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The grsecurity folks just released a test patch for the 4.5 Linux kernel which includes Return Address Reuse Attack Protection or RAP, a protection technique against return-oriented programming (ROP).

Their slides are beyond comprehension for me at this point. Can somebody please explain, in layman's terms, how RAP works and how much protection it provides (is it probabilistic)?

Edit: While the slides led me to believe that RAP stands for "Return Address Protection", Brad Spengler from from the grsecurity team confirmed that it actually for "Reuse Attack Protection" (as also confirmed by Polynomial's answer).

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  • I'm personally quite curious to know how the public demo and commercial version differ, in terms of prevented attacks (i.e. other than the basics that are described on the grsecurity website). I get that the XOR canary checks are left out, but it'd be neat to know exactly what they protect from and how they work.
    – forest
    Apr 30, 2016 at 0:52
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    I've updated our announcement at grsecurity.net/rap_announce.php to include a detailed FAQ that answers all your questions and some more that weren't asked. -Brad
    – user109252
    Apr 30, 2016 at 16:23

1 Answer 1

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RAP is very similar to a stack canary, except designed to prevent against ROP.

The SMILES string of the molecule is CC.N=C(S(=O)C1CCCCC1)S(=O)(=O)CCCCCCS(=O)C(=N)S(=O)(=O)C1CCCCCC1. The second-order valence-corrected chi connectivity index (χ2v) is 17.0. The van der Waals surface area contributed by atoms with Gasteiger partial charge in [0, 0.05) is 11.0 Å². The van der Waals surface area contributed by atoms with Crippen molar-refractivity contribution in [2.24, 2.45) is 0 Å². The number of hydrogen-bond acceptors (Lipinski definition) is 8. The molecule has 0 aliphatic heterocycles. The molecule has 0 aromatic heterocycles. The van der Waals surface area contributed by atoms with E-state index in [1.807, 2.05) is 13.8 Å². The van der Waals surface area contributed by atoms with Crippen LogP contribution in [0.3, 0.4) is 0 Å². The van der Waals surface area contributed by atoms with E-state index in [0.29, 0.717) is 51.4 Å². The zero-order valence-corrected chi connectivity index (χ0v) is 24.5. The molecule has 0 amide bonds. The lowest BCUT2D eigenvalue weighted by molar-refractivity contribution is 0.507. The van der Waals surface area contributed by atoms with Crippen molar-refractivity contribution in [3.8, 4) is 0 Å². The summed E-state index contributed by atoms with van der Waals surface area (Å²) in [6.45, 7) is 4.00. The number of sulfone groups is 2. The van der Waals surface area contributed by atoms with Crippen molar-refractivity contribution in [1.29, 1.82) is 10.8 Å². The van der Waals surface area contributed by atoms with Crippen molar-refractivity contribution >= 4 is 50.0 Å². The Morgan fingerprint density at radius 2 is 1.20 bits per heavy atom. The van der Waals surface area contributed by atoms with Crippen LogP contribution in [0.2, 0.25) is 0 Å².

EDIT: After speaking to spender from grsecurity, it turns out that what I'm describing here is a subset of the RAP functionality, specifically the return pointer protection. RAP is actually callled "Reuse Attack Protector", which is designed to protect against all forms of indirect calls. The paper you linked describes some of the functionality within RAP, of which both the return pointer protection and ICFG features are a part of.

We can see the following assembly from the paper:

push %rbx
mov 8(%rsp),%rbx
xor %r12,%rbx
...
xor %r12,%rbx
cmp %rbx,8(%rsp)
jnz .error
pop %rbx
retn
.error:
ud2

The first block there sets up the RAP cookie:

; store the old value of rbx
push %rbx
; read the top value on the stack (the return pointer) and put it in rbx
mov 8(%rsp),%rbx
; xor rbx with a random value stored in r12
; rbx now contains the RAP canary
xor %r12,%rbx

Then, at the end of the function, before the ret:

; xor the RAP canary in rbx with the random value in r12
; this "decrypts" the stack pointer from the RAP canary
xor %r12,%rbx
; compare the top value on the stack (the return pointer)
; with the value decrypted from the RAP canary
cmp %rbx,8(%rsp)
; if the comparison fails, jump to error
jnz .error
; restore the original value of rbx
pop %rbx
; return
retn
.error:
; an error occured, quit the process
ud2

The idea behind ROP is that you would find instructions you want (gadgets) followed by a return instruction. This protection feature re-writes the functions so that the final instruction before each return is always a pop %rbx, and previous instructions are used to validate the RAP canary. This makes it really difficult to find ROP gadgets outside of non-aligned instructions (i.e. gadgets that just happen to exist due to the binary interpretation of instructions outside normal alignment).

The protection can be applied to both usermode and kernel. The cookie value (the value in %r12) is regenerated per task, per syscall, and per iteration in some infinite loops (e.g. event handlers and dispatch loops). The reason for the last one is that infinite loops often use a ret to break out of the loop. (this isn't quite correct).

EDIT: After discussing this more with spender, I'm going to suggest waiting for the explanation to come out. There's a lot of subtlety to how the feature works and I'm not sure I can accurately cover it from the paper and my brief discusson on IRC. Once it's out I'll re-update this answer to give you a better idea of what it does.

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